Disaster Recovery and Business Continuity Options: In-house or Cloud?
Security, access and cost are the main concerns when deciding where to host your disaster recovery strategy.
Power cuts, pandemics, public disorder, flooding and cybercrime are just a few of the many real threats that face businesses today. Add to that, various internal hazards such as malicious and disgruntled employees, user error, air conditioning and power failure, localised water damage, re-location and industrial actions can sum up to stoppage of work and organisational function. With companies relying so heavily on technology, business continuity is essential to mitigate loss and ensure survival. Amidst a sea of IT solutions in the market, how can decision makers know which one is the best for their organisation?
Frontier Technology and Double-Take by Vision Solutions recently hosted a briefing to address this question. Alongside delegates from the insurance, retail, healthcare and financial sectors, they discussed the different alternatives on the deployment of disaster recovery plans and explored the strengths, weaknesses and costs of in-house and cloud options.
If an organisation has access to various resources, an in-house business continuity plan may be considered. Knowing who is able to access and who manages confidential company data gives CIOs a sense of security. It is, however, not totally exempt from potential threats. This option involves heavy investment in fail-safe facilities, reliable equipment and software upgrades. The disaster recovery planner should also take into great consideration the technical, process and procedural designs to meet their recovery point and recovery time objectives. Before deployment, the solution must be rehearsed and then periodically refreshed. The selection of business continuity facility must be in a secure location and the provider of deployed technology must be able to render support and maintenance services when necessary.
The less costly and rapidly deployable alternative is moving the disaster recovery plan into the cloud. With this, there is no upfront capital expenditure for hardware, software licenses and implementation services. It reduces company costs because there is no physical device or software to purchase and therefore no ongoing expansion and maintenance costs. Because there already is an existing infrastructure, this option can be quickly deployed, it is flexible and can be accessed anywhere. Disaster recovery in the cloud can also reduce the burden placed on the IT team as there is no need for solution design, there is minimal involvement during deployment, and it frees them to focus on line of business application and user service, allowing them to add value to the business.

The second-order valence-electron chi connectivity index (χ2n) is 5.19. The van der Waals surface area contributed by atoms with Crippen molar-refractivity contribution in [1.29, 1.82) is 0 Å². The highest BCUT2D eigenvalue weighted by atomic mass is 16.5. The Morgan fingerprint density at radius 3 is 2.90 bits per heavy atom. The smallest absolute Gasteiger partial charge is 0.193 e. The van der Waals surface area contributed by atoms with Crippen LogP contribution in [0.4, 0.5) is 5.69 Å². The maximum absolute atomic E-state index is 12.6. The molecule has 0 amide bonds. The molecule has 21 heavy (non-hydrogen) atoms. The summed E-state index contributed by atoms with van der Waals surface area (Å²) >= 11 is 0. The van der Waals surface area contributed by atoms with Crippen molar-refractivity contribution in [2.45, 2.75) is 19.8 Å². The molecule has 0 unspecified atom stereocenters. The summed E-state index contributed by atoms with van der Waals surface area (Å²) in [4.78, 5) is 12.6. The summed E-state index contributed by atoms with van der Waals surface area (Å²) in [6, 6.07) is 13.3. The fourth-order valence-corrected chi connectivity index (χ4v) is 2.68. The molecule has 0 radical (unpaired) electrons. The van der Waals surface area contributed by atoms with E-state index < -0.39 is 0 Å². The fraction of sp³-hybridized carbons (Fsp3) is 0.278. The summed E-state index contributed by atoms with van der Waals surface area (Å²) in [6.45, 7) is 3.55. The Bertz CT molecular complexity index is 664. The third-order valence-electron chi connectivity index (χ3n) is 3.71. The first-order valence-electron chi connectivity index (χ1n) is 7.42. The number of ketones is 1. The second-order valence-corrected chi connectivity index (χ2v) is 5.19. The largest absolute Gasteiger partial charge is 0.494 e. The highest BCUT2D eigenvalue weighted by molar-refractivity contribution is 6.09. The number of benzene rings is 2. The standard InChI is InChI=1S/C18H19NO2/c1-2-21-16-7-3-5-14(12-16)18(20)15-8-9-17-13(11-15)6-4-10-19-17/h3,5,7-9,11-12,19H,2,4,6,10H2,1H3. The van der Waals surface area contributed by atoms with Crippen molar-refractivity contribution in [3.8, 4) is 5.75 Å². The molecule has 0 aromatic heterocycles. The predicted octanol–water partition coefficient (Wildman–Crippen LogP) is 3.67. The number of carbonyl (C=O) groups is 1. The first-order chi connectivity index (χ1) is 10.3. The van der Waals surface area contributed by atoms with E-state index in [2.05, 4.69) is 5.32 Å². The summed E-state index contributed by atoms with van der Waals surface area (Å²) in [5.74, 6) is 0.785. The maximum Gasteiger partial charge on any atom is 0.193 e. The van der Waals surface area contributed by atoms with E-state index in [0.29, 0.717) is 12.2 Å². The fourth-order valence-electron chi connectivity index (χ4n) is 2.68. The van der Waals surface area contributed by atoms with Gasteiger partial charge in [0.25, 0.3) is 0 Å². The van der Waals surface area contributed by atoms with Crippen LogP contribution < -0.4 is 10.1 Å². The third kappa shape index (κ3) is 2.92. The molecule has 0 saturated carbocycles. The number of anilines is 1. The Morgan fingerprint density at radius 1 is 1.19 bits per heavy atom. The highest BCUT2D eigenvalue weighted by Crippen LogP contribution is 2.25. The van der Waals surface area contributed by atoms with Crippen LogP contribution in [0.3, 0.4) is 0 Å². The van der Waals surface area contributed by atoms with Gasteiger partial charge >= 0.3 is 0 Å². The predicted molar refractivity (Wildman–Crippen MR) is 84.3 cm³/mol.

“How secure is cloud computing?” This was the number one question that all the delegates asked. Unfortunately, not all cloud computing providers are equal. Organisations planning to take this route must consider the physical security of their servers. Ideally, it should be in a tier 4 data centre, the highest in standards. To ensure disaster-free replication, the provider must have at least two data centres and each must observe the strictest measures within the premise. It is also worth taking into consideration the US Patriotic Act, a law that allows the US government instant access to any data, without owner notification, if it is hosted in a datacenter that is located in or owned by a US entity.
Frontier Technology understands the various variables decision makers encounter when embarking their business continuity strategy into the cloud. This is why they developed Frontier Continuity Service, a fully outsourced, tailored to fit, private cloud disaster recovery solution. Frontier Continuity Service client Andrew Hough, IT Manager at Hampden Group, explains: “We don’t believe in trailblazing but we do recognise the importance of keeping pace with technological advances which provide solutions that make real business sense. Having worked with Frontier Technology for many years – for example when we switched over from Novell Groupwise to Microsoft Exchange 2007 – it made sense to discuss our disaster recovery requirements with them. We realised that a 48 hour back up window was no longer acceptable and that we needed to be back up within the hour. Having reviewed competitive tenders, we opted for Frontier’s Continuity Service and we haven’t looked back. It has saved us time, effort and money. We also offer flexible working as part of this solution and have the reassurance of a 30-40 minute backup window which is very impressive.”
Frontier Technology is so confident that they can meet all disaster recovery requirements that they are offering a 3-week, no obligation Frontier Continuity Service trial. During the trial, experts will perform continuous replication of customer’s data and an invocation test to demonstrate the capabilities of this offering.